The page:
KAIPTC, Partners empower Benin local actors in fight against Gender-Based Violence

Mrs Patience Agyare-Kwabi, Director of the Women's Youth Peace and Security Institute (WYPSI) at Kofi Annan International Peacekeeping Training Centre, (KAIPTC) has emphasized the importance of capacity-building for local actors to the reduction of Gender-Based Violence (GBV) in the West and Central Africa sub-region. She noted that empowering individuals and communities would foster stronger advocacy and education efforts in the fight against the GBV scourge. Mrs Agyare-Kwabi was speaking at the opening of a five-day training in Cotonou, Benin to equip local actors with the skills to combat GBV. It brought together 29 participants from Civil Society Organisations (CSOs), Non-Governmental Organisations (NGOs), legal practitioners, the media, religious leaders and traditional authorities. The programme, under the theme: 'Enhancing the Capacity of Local Actors to Prevent and Respond to Gender-Based Violence in Benin', was organized by WYPSI of the KAIPTC, with funding from the Sweden International Developm ent Agency (SIDA). Mrs Patience Agyare-Kwabi 'This initiative aligns with the KAIPTC's broader strategic objective of supporting African nations in implementing the Protocol to the African Charter on Human and Peoples' Rights, on the Rights of Women in Africa (Maputo Protocol) and the UN Security Council Resolution 1325 on Women, Peace and Security,' Mrs Agyare-Kwabi said. She also underscored the collective responsibility of all to create a future free from violence, discrimination, and fear for all women and girls across Africa. The fight against GBV, she stressed, require a multifaceted approach, and 'this program is to help you as local actors to play a vital role in achieving lasting change in your communities and country as a whole,' she said. Mrs Agyare-Kwabi encouraged participants to actively engage in the training and translate the acquired knowledge into concrete actions within their communities. She remained hopeful that the training would enhance individual knowledge, foster positive attitu des, and encourage teamwork among local actors-ultimately creating a more comprehensive approach to preventing GBV-leading to a safer future for women and girls. Some participants at the opening session of the training Participants explored existing legal frameworks, including the Convention on the Elimination of All Forms of Discrimination against Women (CEDAW) and the Declaration on the Elimination of Violence against Women (DEVAW), while highlighting the critical role of local actors in promoting a culture of peace, equality, and respect for all. The participants were exposed to the growing understanding of the links between poverty, insecurity, and GBV, particularly in the context of limited capacity of local actors and low rates of prosecution of GBV perpetrators in many communities across the sub-region. President of Benin's National Platform on Religious Affairs, Sa Majesté Dada Daagbo, in his remarks commended KAIPTC for the initiative. GBV in most communities, he said, often went unreported beca use of fear of victimization. He shared his observation that the workshop had allowed participants deepen their knowledge appropriate to preventing GBV in their communities. Sa Majesté Daagbo who is one of the most important figures in the Voodo religion in West Africa, also highlighted the need for awareness creation, saying, 'I would like to encourage the KAIPTC to endeavour to translate the key learning points from the training into the local languages of the countries where the project is taking place so as to help sustain awareness.' Madam Myriam Capo-Chichi, president of Family Nutrition Development, an NGO dedicated to GBV issues in Benin, in her remarks noted that while Civil Society Organizations (CSOs) in her country had invested in eradication strategies, Gender-Based Violence (GBV) continued to rise at an alarming rate, with women and girls being the primary targets. She stressed that effective outcomes from the training would depend on the efforts and contributions of all local actors who com mit their energies to eradicating the GBV scourge. Source: Ghana News Agency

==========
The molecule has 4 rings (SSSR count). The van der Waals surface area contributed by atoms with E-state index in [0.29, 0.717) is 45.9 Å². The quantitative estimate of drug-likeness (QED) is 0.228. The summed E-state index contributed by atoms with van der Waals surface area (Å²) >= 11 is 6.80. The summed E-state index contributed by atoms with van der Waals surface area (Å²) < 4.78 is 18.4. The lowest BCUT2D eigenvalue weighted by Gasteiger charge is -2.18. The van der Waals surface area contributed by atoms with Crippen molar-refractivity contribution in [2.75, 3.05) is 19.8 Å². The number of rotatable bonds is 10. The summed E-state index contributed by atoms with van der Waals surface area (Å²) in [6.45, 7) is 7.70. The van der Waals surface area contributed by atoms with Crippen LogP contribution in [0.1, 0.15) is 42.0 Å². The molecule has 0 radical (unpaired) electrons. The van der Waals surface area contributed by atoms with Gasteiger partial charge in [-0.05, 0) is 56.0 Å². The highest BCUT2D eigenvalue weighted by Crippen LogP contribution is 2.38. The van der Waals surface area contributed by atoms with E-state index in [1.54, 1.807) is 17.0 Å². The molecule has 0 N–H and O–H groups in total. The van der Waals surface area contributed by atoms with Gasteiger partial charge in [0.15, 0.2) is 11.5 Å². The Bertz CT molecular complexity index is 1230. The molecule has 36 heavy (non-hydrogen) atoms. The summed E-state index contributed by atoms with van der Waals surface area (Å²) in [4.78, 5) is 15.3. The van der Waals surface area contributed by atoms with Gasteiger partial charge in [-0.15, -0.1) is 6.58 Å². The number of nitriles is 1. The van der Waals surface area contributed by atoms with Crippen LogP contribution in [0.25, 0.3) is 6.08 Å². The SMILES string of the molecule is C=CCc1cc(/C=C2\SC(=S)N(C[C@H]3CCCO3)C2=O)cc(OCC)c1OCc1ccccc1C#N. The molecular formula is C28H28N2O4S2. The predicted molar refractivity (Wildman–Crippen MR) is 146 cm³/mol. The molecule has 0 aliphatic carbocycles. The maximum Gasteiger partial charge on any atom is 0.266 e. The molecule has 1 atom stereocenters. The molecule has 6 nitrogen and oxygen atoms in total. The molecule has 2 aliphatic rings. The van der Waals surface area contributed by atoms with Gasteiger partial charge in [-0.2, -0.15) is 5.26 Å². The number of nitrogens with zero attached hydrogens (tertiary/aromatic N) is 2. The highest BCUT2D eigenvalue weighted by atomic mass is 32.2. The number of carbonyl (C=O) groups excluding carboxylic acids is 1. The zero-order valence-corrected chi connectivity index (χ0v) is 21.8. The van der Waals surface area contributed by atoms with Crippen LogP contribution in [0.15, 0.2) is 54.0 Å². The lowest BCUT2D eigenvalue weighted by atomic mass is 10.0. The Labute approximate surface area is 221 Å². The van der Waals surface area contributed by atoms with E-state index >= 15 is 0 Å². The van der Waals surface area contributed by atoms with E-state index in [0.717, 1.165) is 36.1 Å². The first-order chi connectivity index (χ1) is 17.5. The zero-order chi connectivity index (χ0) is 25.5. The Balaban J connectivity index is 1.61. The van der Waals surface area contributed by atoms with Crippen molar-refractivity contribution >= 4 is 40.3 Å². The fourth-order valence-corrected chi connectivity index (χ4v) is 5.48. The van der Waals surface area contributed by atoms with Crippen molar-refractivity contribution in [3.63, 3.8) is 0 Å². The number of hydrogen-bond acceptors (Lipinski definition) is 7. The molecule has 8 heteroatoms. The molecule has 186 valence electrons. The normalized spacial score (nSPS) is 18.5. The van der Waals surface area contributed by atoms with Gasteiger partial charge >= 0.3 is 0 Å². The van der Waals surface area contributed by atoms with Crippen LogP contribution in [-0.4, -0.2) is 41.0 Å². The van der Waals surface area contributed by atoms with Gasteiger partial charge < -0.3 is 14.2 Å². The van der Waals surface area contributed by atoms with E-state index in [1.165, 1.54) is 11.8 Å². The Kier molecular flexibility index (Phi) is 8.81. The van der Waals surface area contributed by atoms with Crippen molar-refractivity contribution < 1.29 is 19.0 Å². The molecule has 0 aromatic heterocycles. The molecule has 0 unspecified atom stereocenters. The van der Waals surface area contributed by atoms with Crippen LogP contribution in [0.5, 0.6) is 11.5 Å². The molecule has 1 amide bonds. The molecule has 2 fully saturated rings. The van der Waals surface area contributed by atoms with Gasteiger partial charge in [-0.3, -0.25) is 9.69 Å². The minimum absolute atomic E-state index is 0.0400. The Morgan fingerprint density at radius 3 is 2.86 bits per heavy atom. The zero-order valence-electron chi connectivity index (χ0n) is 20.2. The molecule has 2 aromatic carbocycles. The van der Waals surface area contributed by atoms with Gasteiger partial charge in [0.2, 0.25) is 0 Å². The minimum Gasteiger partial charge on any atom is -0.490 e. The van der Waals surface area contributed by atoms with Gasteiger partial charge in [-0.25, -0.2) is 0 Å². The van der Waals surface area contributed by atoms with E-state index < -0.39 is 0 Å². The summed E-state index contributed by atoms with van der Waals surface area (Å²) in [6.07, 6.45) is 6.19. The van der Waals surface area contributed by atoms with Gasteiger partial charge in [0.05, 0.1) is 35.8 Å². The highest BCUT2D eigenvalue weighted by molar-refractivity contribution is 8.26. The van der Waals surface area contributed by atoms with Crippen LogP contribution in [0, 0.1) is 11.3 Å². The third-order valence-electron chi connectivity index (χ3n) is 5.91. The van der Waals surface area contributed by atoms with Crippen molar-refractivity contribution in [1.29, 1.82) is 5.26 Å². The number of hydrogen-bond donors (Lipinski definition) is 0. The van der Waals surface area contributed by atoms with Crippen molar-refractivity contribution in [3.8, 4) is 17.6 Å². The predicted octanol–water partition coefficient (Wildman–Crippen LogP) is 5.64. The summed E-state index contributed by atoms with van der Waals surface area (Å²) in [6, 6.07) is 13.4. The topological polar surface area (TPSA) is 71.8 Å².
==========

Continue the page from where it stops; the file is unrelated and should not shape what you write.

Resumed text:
Olive oil export revenues up 91.4% at end of April 2024